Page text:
Mercury Orchestra


Program Notes

Gustav Mahler

Gustav Mahler: Symphony No. 6 in A Minor (“Tragic”)

Gustav Mahler’s Sixth Symphony is structurally his most conservative: it begins and ends in the same key (A minor) and has a traditional four-movement form. In terms of expression, however, it is not conservative at all. It stretches the capabilities of Mahler’s largest orchestra with relentless marches, angular melodies, and adventurous harmonies. Contrary to the 19th century ideal of blending textures, Mahler was drawn to the possibilities of dynamic opposition in older contrapuntal forms. He drew inspiration from the sounds he heard walking in the forest near a carnival:

That is polyphony, and that is where I got it from!...The themes must come from entirely different directions just like this, and be as different in rhythm and melody. [T]he artist...organizes and combines everything to a unified entirety.

Though the composer was ambivalent about attributing programmatic aspects to his works, he informally titled the Sixth the “Tragic” Symphony without providing a detailed program; various interpretations of the work’s meaning have derived from anecdotal conversations between Mahler and his friends and his wife Alma. The Sixth has been called both absolute music and a portrayal of the fall of a Hero, Mankind, or Mahler himself.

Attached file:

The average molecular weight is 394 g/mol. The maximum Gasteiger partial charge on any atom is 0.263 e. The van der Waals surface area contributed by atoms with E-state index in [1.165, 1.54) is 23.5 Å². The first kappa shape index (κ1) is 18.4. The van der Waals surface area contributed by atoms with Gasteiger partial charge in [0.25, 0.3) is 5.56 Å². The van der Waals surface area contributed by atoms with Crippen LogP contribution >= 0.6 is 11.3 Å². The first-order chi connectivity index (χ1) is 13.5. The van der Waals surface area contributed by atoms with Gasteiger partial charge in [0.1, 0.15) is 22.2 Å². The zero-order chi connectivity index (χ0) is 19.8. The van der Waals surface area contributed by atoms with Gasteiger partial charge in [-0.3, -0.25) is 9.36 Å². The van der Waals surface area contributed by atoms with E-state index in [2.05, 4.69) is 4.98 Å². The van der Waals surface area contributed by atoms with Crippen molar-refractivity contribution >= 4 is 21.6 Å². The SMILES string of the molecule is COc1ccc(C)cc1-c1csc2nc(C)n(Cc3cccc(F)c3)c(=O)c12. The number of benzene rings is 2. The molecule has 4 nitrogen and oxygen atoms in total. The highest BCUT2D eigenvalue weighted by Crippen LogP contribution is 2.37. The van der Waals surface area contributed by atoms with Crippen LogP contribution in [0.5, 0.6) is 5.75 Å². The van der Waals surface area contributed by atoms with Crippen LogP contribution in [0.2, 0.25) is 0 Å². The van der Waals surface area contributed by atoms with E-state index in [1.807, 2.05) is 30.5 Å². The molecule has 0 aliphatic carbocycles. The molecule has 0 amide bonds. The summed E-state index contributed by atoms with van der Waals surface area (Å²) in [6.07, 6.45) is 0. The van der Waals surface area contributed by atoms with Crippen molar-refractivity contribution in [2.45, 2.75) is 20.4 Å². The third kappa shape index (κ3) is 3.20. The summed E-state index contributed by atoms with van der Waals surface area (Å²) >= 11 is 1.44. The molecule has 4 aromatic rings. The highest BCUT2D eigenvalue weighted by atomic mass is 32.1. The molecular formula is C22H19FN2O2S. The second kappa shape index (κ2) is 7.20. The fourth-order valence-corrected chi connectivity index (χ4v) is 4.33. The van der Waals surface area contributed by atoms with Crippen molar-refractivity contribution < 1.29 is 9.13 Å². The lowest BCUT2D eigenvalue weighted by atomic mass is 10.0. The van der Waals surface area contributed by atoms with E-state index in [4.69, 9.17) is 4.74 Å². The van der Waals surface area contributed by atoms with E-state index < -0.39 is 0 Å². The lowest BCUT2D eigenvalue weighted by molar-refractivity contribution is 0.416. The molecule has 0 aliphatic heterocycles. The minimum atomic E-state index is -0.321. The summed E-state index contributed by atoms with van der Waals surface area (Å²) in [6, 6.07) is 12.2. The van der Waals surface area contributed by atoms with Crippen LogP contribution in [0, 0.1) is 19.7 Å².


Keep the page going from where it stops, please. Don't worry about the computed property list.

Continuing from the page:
Mahler was born to a German-speaking, Austrian Jewish family in Bohemia in 1860. As a youth, he took piano lessons and absorbed the sounds of parades and fanfares from a nearby military base. After studying harmony and composition in Vienna, he eventually established himself as a conductor in Prague, Leipzig, Budapest, and Hamburg before taking over the prestigious Vienna Opera in 1897. His stewardship marked a pinnacle for the company, though Mahler was dogged by controversy over his exacting musical standards and difficult temperament. Furthermore, despite his conversion from Judaism to Catholicism before accepting the appointment, Mahler faced numerous anti-Semitic attacks from the musical establishment. The conducting post required so much of his time that composing was limited to summers. Although the years immediately preceding the composition of the Sixth Symphony were turbulent for Mahler, it was during this time that he gained widespread recognition as a composer. In 1901 he was besieged with numerous problems at the Opera in addition to a health scare, but Mahler recovered from both well enough to begin one of the happiest periods of his life. His Second, Third, and Fourth Symphonies were accepted positively by increasingly broad audiences, and he completed his optimistic Fifth Symphony. In 1902, he married Alma Schindler, who was 20 years his junior; two daughters followed in two years. He completed Kindertotenlieder, a work whose meditation on the deaths of children was a sharp distinction to the optimistic Fifth Symphony and his happy family life. In this period he also began writing his only symphony that does not end in triumph or positive transformation—the Sixth. Its nickname “Tragic” fit it well. (Bruno Walter attributed the name to Mahler, though Mahler had disdained nicknames, and it appeared only once on a concert program in his lifetime.) Wilhelm Furtwängler called the Sixth the “first nihilist piece in the history of music.” Why was Mahler preoccupied with death at such a happy time? Alma believed he was fearful of the future, and she observed that “not one of his works came as directly from his innermost heart” as the Sixth Symphony.